Choosing addictive behavior is an abandonment of self, an unloving way of dealing with painful feelings. This self-abandonment is a major cause of fear, anxiety, and depression. In this article, discover the six steps for overcoming depression, fear and addiction.
There is a wonderful acronym for fear:
Much of the fear in our lives is based on false evidence.
Our bodies are designed to respond with the fight or flight mechanism to real and present danger – such as being physically attacked. In the face of real and present danger, the adrenaline flows and the blood drains out of our organs and brain and into our limbs to prepare us for fight or flight.
Yet many people spend much of their time in the anxiety and stress of fight or flight when there is no real and present danger. This is because the body responds the same way to imagined danger as it does to real danger. The body thinks that the false evidence coming from our thoughts is real.
This constant state of fear and anxiety often leads to various addictions in the hope of numbing out the difficult feelings. Food, alcohol, drugs, nicotine, gambling, sex, TV, shopping, approval, attention, work, anger, rage, violence to self and others – all can be used in attempts to block out painful feelings.
Yet, the addictions themselves are an abandonment of self, in that they are not a healthy and loving way of dealing with painful feelings. And it is self-abandonment that causes the most fear, anxiety, and depression.
Thus, many people are caught in a very negative circle based on self-abandonment:
- Thinking negative thoughts about the future – about rejection, failure, loss of others, loss of self, loss of money – creates fear in the body and is an abandonment of self.We are abandoning ourselves when we allow ourselves to make up thoughts about the future that scare us. This would be like saying to a child, “You are going to end up alone. No one will ever love you. You will be out on the streets with no food and no help.” Saying this to a child would be considered child abuse, yet many people tell these same things to themselves over and over when there is no objective truth to these statements.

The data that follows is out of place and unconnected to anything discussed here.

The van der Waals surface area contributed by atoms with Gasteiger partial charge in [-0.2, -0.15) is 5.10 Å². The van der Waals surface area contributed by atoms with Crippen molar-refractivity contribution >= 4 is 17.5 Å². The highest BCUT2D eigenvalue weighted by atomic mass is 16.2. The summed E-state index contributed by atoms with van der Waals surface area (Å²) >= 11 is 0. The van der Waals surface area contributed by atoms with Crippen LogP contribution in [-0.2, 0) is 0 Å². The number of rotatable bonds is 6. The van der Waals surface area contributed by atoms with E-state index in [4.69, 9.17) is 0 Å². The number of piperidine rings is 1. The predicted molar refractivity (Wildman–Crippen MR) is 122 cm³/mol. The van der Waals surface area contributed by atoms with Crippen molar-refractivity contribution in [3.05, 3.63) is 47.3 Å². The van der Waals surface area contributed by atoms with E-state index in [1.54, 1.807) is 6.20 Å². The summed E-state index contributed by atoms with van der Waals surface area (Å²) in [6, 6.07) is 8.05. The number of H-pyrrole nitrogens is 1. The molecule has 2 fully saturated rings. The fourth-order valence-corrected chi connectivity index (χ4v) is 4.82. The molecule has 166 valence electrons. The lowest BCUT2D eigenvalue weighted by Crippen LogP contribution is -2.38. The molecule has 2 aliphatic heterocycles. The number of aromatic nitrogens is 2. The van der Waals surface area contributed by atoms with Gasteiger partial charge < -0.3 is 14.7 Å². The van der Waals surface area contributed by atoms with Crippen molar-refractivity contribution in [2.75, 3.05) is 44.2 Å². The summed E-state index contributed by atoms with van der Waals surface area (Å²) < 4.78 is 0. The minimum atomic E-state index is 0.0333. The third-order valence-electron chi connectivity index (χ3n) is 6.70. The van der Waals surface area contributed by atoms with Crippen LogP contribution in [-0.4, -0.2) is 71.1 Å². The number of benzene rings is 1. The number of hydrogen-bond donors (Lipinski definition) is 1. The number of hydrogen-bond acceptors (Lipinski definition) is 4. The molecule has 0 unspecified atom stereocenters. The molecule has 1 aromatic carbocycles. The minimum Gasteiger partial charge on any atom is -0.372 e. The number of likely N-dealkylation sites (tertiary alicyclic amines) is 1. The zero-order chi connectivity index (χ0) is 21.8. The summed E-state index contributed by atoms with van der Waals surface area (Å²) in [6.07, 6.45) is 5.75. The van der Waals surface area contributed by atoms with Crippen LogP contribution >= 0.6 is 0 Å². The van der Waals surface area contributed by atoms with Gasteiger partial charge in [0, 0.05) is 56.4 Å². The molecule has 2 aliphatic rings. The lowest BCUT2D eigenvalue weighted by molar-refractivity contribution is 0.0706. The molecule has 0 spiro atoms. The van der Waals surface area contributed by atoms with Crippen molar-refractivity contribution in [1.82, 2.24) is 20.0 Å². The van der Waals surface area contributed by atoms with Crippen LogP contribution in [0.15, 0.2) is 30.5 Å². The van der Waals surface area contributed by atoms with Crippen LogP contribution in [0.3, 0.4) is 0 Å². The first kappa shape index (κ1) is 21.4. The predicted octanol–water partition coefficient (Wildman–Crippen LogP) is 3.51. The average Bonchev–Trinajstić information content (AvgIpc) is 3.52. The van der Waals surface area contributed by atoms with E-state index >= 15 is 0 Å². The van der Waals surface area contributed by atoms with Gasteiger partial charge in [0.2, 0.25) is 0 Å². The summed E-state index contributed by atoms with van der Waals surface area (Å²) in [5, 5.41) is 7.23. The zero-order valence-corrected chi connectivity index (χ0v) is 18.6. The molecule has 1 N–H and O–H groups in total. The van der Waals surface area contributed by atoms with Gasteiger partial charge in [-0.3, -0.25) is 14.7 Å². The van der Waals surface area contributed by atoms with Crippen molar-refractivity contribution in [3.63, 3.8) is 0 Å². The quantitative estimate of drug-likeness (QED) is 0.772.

- Once we have created fear with our negative thinking, we try to avoid the fear with our various addictions. Avoiding responsibility for creating our fear by turning to addictions is another self-abandonment. This is like offering a frightened child a cookie instead of addressing the source of the fear. The self-abandonment creates deep inner emptiness and aloneness, which perpetuates the addictive behavior. It also creates neediness, leading to pulling on others for love, approval and attention.
- Addictive behavior perpetuates the original fears – an endless vicious circle of self-abandonment.
Moving Beyond Fear and Addiction
- Choose the willingness to feel your painful feelings and take responsibility for creating them, rather than continue avoiding them with your various addictions. It is only when you are willing to be with your feelings rather than avoid them that you can learn about how you are creating your own pain.
- Consciously decide that you want to learn about what you are thinking or doing that is causing your pain.
- Dialogue with the part of you that is in fear and pain – you can think of this feeling part of you of a child within – about how you are causing the pain. Discover your thoughts and actions that are causing your pain.
- Open to learning with a Higher Power – your own highest wisest self, an inner teacher or mentor, a guardian angel, God – about what is the truth regarding your negative thinking and what the loving action is toward yourself.
- Take the loving action for yourself that you are guided to do in Step 4.
- Notice how you feel. If you feel more peaceful, then you know that you have taken loving action. If not, then you need to go back through these steps to discover another loving action.
This is the Inner Bonding process. Practicing it will move you beyond fear, addictions and self-abandonment.
[Margaret Paul Relationship Toolbox]